It’s electric mouse versus adorable fox – but what’s the difference between Pokémon Let’s Go Eevee and Pokémon Let’s Go Pikachu?
Pokémon Let’s Go – both Eevee and Pikachu variants – are, roughly speaking, an HD remake of Pokémon Yellow. And Pokémon Yellow was itself a sort-of remake of the original Pokémon Red & Blue.
To understand the difference between Pokémon Let’s Go Eevee & Pikachu, therefore, it’s a good idea to go back to the differences between Pokémon Red & Blue, and the original Kanto region remake, Pokémon Yellow.
There are different catchable Pokémon in Pokémon Red & Blue, and the same is true in Pokémon Let’s Go Eevee & Pikachu. The idea, back in the good old days, was that players would need to trade with friends – who owned the ‘other’ version – to completely fill their Pokédex.
You can’t catch an Ekans or Arbok in Pokémon Blue, for example, and by the same token, you can’t catch a Vulpix or Ninetails in Pokémon Red. There are a little over 20 Pokémon, spread across both games, that can only be caught in one or another, and the same is true in Pokémon Let’s Go.
Pokémon Let’s Go Eevee exclusive Pokémon
Pokémon Let’s Go Pikachu exclusive Pokémon
What’s different about the exclusive catchable Pokémon in Pokémon Let’s Go Eevee & Pikachu, however, is that you can overcome the differences without trading. Because of Let’s Go’s integration with Pokémon Go – the augmented reality mobile game that is still rather popular – you can set out into the real world and catch Pokémon, then import them into your game on the Nintendo Switch console.
Nintendo and Game Freak have always strived to make players more active or sociable with the Pokémon games, from step counting to hatch eggs to social trading, so this element of Pokémon Let’s Go is no real surprise.
In the original Pokémon Red & Blue, Professor Oak gives the player a choice of three starter Pokémon: Bulbasaur, Charmander, or Squirtle. Whichever starter the player chooses, Professor Oak’s grandson – a rival, aspiring Pokémon trainer, and also a massive jerk – selects the remaining Pokémon that poses the most elemental threat to the player’s starter.
Pokémon Yellow takes a different approach.
In Yellow, Professor Oak gifts the player a Pikachu, while Oak’s grandson is given an Eevee. This effectively nullifies the elemental game of rock, paper, scissors (but doesn’t do anything to stop him being a total tool).
Pokémon Let’s Go is, therefore, closer to Yellow in this regard. The player actually selects their starter Pokémon – either Eevee or Pikachu – based on which version of the game they purchase. Buy Pokémon Let’s Go Eevee, for example, and you’ll start with an Eevee. Buy the other one, and you’ll start with a Pikachu. It’s as simple as that.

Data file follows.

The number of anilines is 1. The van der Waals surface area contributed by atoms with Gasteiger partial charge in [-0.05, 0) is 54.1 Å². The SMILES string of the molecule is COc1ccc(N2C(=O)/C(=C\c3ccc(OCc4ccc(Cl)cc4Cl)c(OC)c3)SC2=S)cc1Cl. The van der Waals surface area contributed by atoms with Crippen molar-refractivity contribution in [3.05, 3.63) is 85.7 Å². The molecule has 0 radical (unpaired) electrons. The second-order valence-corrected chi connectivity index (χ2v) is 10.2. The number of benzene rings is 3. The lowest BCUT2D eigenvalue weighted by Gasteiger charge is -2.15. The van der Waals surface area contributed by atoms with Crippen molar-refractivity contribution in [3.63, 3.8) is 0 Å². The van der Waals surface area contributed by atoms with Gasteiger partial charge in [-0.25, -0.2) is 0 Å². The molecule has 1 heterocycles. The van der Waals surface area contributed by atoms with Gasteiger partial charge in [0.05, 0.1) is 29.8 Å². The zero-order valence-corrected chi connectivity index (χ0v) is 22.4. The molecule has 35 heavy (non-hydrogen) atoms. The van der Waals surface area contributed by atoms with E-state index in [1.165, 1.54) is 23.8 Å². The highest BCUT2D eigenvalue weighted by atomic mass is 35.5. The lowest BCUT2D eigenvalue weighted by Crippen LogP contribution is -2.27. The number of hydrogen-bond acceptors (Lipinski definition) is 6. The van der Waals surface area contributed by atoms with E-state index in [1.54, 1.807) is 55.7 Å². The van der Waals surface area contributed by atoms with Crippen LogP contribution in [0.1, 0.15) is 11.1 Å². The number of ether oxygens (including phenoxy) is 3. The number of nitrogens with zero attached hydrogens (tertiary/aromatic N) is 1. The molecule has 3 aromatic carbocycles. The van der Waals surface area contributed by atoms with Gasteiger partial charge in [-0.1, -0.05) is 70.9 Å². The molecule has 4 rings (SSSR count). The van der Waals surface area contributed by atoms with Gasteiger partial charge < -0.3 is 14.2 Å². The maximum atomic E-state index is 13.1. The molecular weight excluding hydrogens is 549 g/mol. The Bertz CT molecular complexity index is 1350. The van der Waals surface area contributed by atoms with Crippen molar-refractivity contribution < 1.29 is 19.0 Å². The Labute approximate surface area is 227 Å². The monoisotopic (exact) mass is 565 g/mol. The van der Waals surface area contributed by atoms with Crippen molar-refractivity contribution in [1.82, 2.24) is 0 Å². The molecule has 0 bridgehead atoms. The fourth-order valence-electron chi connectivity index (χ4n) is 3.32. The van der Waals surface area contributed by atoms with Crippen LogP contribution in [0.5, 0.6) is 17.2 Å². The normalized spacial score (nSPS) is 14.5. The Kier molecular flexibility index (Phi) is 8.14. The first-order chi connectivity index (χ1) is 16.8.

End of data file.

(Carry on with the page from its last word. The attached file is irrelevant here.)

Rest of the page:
It’s worth pointing out that you can catch Pikachu in the Eevee version, and vice versa – neither Pokémon is exclusive – and both can be imported from Pokémon Go into either variant.
The starter Pokémon are somewhat more powerful, though. While neither can be evolved – you’ll need to catch a regular Pikachu to evolve a Raichu, for example – they have advanced moves that can’t be learned by any other Pokémon, and basically perfect stats. (That’s Pokémon with the most balanced and maximised Individual Values, or IVs, by the way, and IVs are now visible as a stat for the first time in Pokémon Let’s Go.)
The player wasn’t accompanied by an overworld Pokémon in either Red or Blue. It wasn’t until Pokémon Yellow that Pikachu started following the baseball cap-wearing trainer round on the overworld, just like in the anime.
Now that we’re playing on the Nintendo Switch, either 720p in handheld mode or at 1080p docked and on the big screen, it would seem a little mean if we didn’t get overworld Pokémon. Luckily, we do, and they’re flipping adorable.
Depending on who you choose for your starter – with your choice of either Pokémon Let’s Go Eevee or Pikachu – that Pokémon will follow you around on the world map. Pikachu rides around on your shoulder, while Eevee spends most of their time sitting on your head.
It’s. So. Cute.
But there’s more. There’s a fifty-fifty chance of either of the starter Pokémon being male or female, and while the classic designs are assigned to the male variants, if you get a female one? They’ll have a heart-shaped tail.
And there’s more! You can also dress up and accessorise your Eevee and Pikachu. That ranges from full outfits both you and your Pokémon can wear – like matching trainer, police, or safari uniforms – to accessories like bows, bandannas, hats and glasses. The full outfits are obtained from NPCs in the game, often in exchange for tasks or achievements, while the accessories can be purchased with in-game currency.
Other than that, though, Pokémon Let’s Go Eevee & Pikachu are pretty much the same game.